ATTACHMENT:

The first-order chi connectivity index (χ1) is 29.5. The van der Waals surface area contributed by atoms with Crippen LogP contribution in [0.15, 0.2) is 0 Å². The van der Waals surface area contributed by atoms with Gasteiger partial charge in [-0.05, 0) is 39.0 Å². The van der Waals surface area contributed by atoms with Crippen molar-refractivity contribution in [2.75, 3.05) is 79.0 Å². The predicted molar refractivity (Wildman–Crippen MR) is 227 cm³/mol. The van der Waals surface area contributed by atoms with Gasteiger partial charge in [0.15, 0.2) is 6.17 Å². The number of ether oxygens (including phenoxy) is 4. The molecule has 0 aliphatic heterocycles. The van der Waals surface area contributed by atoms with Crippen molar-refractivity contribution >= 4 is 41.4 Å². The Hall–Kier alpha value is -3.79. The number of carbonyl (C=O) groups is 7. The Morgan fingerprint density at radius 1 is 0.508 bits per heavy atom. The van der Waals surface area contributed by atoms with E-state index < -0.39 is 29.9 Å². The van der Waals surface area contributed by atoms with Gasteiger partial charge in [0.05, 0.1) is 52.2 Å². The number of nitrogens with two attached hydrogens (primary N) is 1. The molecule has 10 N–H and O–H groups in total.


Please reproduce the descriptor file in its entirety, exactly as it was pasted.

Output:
The first-order chi connectivity index (χ1) is 29.5. The van der Waals surface area contributed by atoms with Crippen LogP contribution in [0.15, 0.2) is 0 Å². The van der Waals surface area contributed by atoms with Gasteiger partial charge in [-0.05, 0) is 39.0 Å². The van der Waals surface area contributed by atoms with Crippen molar-refractivity contribution in [2.75, 3.05) is 79.0 Å². The predicted molar refractivity (Wildman–Crippen MR) is 227 cm³/mol. The van der Waals surface area contributed by atoms with Gasteiger partial charge in [0.15, 0.2) is 6.17 Å². The number of ether oxygens (including phenoxy) is 4. The molecule has 0 aliphatic heterocycles. The van der Waals surface area contributed by atoms with Crippen molar-refractivity contribution >= 4 is 41.4 Å². The Hall–Kier alpha value is -3.79. The number of carbonyl (C=O) groups is 7. The Morgan fingerprint density at radius 1 is 0.508 bits per heavy atom. The van der Waals surface area contributed by atoms with E-state index < -0.39 is 29.9 Å². The van der Waals surface area contributed by atoms with Gasteiger partial charge in [0.05, 0.1) is 52.2 Å². The number of nitrogens with two attached hydrogens (primary N) is 1. The molecule has 10 N–H and O–H groups in total.